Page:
1. Revenues—Revenue considerations are an interesting question mark in the age of accountable care and readmission penalties. Hospitals weigh whether bringing patients in for frequent visits is worth a penalty and possible nonreimbursement. (It’s a more complicated calculation than it sounds.) Ask yourself, is CP/MIH a line of business worth the economic loss your agency will incur by engaging in nontransport activities? Have you considered the other side of the ledger? Matt Zavadsky’s presentations stand out among expert discussions on the cost savings promised by CP/MIH, but evangelizing system savings can overlook the costs incurred by EMS agencies—including gasoline, supplies and field provider time—that cannot be reimbursed under CMS’s current payment scheme. If you’re going to spend money but not get paid back, you must find another way to justify the expense. Maybe it’s marketing to build community engagement, or crew training to improve bedside manner for chronic patients, or perhaps you want to be your region’s early adopter who is responsible for bringing to life the EMS Agenda for the Future. Whatever your metric, you will have to justify foregone revenues.
  1. Region—How supportive is your regional ecosystem? Who’ll pay for your services? What if (as one agency brought to us) your CP/MIH proposal calls for taking patients away from local care providers? Will they cry foul or support the idea of more professional patient care, despite a loss of revenues from incoming patients? Now the current CP/MIH models start to become difficult to copy: MedStar’s relationships with Fort Worth’s hospitals is unique. REMSA received a federal CMS Innovation grant to build its system. Mesa Fire & Medical received funding too. UPMC and Allegheny Health Network in Pittsburgh have a complex competitive relationship that exists in few other places. San Diego’s federally funded Beacon Community is a regional data-sharing incentive program. What does your region have at its disposal to incentivize and underwrite the costs of a CP/MIH program?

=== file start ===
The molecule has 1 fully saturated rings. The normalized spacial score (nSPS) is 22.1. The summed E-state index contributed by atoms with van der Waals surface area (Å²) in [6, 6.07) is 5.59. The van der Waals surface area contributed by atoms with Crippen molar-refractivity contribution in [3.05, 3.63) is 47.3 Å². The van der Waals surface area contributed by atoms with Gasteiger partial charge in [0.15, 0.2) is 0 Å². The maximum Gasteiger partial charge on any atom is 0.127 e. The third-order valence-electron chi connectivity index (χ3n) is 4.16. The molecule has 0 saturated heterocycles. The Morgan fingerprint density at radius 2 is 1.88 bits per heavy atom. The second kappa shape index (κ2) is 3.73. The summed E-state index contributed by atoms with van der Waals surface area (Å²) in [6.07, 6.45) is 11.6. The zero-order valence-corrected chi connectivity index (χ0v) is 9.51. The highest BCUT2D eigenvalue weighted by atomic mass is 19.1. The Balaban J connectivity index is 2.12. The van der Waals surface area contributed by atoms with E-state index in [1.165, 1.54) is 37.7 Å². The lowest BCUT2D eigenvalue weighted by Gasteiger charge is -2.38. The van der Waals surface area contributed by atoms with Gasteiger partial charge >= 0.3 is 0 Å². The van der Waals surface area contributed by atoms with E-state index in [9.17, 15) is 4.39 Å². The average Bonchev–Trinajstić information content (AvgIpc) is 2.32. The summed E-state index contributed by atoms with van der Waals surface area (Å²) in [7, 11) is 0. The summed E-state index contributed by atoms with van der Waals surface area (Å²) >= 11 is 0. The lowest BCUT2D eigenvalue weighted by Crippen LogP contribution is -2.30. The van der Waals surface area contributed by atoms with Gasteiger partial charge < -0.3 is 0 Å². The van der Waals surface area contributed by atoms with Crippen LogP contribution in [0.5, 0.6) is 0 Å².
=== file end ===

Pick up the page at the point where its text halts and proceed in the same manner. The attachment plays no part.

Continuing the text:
1. Records—I’m admittedly biased by my day job on this point, but a shortage of robust and sophisticated documentation software is a chronically neglected component of the CP/MIH process. It’s also a critical reason that almost every CP/MIH program—no matter how clinically well-designed—has stayed small. Unlike traditional incident-specific ePCRs, CP/MIH requires records that are longitudinal in nature, tracking patients over time. Quality metrics pertaining to accountable care and postdischarge follow-up to avoid readmissions demand modern tools for data management, aggregation and real-time, high-quality statistics. It has been interesting to watch the famous CP/MIH programs try to bend existing technology to meet their needs, yet none has succeeded: Neither traditional ePCRs nor hospital-side electronic health records collect enough EMS-oriented data about themselves. The question is how quickly agencies will acknowledge CP/MIH’s unique data needs—and the need for appropriately smart technology to measure success.

This is an adapted version of a paper that originally appeared here.

Jonathon S. Feit, MBA, MA, is cofounder and chief executive officer of Beyond Lucid Technologies, Inc., an IT firm committed to connecting first responders with the care facilities they serve using cutting-edge technology. For more see